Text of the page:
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Alcohol. 1993 Nov-Dec;10(6):459-64.

Role of cytochrome P4502E1 in alcoholic liver disease pathogenesis.

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Department of Pathology, Harbor-UCLA Medical Center, Torrance 90509.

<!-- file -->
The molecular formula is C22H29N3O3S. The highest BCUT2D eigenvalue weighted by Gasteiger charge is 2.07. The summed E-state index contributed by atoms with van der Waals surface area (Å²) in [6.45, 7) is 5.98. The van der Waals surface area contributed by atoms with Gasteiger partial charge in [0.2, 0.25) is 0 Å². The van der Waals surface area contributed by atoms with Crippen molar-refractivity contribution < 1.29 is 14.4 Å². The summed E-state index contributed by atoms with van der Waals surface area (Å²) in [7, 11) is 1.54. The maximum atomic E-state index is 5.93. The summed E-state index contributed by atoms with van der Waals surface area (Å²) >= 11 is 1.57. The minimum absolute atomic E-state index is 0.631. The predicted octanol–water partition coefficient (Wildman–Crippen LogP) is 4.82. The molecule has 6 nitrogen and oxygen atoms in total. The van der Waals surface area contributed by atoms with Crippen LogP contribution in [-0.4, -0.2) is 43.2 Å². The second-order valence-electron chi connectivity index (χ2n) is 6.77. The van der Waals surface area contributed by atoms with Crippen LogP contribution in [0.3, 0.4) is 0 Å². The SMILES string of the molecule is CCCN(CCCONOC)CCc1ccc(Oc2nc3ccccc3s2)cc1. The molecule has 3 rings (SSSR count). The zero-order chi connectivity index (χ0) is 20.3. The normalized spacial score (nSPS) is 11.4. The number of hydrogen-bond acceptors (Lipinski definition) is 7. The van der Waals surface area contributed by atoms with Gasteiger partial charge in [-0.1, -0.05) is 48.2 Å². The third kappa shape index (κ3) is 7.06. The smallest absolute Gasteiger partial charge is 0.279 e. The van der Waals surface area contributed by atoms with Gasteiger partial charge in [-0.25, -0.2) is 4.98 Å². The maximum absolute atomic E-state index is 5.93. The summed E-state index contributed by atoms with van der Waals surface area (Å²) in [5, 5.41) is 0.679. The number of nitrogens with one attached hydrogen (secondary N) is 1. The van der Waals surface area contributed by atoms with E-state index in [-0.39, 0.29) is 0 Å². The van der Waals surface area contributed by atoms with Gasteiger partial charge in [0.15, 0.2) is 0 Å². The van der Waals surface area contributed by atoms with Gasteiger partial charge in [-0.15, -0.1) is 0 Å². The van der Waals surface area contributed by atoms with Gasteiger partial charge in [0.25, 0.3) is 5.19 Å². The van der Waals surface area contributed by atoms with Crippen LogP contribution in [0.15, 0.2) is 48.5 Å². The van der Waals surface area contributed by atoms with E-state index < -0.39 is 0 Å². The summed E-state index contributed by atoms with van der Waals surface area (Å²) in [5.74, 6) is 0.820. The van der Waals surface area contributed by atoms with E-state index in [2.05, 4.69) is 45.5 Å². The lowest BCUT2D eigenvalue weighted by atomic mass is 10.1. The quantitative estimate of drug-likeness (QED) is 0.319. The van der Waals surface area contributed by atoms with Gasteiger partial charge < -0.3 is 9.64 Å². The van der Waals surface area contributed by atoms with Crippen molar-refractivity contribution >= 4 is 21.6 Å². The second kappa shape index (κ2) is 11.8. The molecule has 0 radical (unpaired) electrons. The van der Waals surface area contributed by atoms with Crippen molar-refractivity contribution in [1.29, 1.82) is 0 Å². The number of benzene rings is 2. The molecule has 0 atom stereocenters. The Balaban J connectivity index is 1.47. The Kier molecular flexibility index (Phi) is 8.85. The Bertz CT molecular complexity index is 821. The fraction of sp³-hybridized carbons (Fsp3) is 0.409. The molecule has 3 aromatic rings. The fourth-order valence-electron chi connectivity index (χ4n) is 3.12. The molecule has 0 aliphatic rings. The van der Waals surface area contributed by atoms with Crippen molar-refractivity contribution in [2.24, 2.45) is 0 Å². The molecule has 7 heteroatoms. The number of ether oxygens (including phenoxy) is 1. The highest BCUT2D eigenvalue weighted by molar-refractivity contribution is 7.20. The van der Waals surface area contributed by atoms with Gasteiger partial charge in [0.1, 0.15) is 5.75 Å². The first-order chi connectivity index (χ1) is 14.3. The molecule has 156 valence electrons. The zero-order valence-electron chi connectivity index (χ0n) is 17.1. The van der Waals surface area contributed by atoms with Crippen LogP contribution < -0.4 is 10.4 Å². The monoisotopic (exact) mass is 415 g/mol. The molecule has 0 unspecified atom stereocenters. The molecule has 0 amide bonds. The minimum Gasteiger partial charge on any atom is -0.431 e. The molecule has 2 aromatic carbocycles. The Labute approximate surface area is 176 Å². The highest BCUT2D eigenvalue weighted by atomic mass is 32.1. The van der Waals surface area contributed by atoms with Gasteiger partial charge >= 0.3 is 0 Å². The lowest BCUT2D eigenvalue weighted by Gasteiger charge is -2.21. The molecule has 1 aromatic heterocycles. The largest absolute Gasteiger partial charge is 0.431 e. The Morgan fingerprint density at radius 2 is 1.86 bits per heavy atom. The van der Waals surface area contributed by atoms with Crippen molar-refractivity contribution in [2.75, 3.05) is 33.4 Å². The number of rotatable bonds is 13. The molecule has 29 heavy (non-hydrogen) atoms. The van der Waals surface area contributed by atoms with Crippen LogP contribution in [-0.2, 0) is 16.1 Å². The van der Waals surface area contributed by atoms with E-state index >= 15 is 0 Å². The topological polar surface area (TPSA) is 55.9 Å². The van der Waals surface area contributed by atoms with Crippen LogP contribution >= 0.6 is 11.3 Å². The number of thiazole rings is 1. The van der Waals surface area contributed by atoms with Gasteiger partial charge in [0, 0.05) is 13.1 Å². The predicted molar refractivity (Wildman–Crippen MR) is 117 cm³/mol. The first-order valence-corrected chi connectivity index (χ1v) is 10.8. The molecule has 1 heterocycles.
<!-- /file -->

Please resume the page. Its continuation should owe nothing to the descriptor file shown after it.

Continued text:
The intragastric tube feeding model is ideal for the study of the role of dietary factors and the effect of drugs on experimental alcoholic liver disease (ALD), since the model allows us to study the effect of a single variable in the diet on the pathology of liver where the blood alcohol level (BAL) is maintained over 150 mg%. By varying the dietary fatty acid composition we showed that the pathology was worsened by increasing linoleic acid or polyunsaturated fatty acids (PUFAs) in the diet where cytochrome P4502E1 (CYP2E1) was increased posttranslationally by high BAL. Concomitant with the increase in CYP2E1 there was evidence for an increase in lipid peroxidation (LP) by microsomes. Protein adducts of the products of LP were increased in the blood. Isoniazid (INH) enhanced this process and the pathology of ALD when INH was fed at therapeutic levels with ethanol. Preliminary studies show that diallyl sulfide, which inhibits and destroys liver CYP2E1 selectively, also modified the pathologic effects of ethanol. Thus we postulate that CYP2E1 induction plays a central role in the pathogenesis of ALD.

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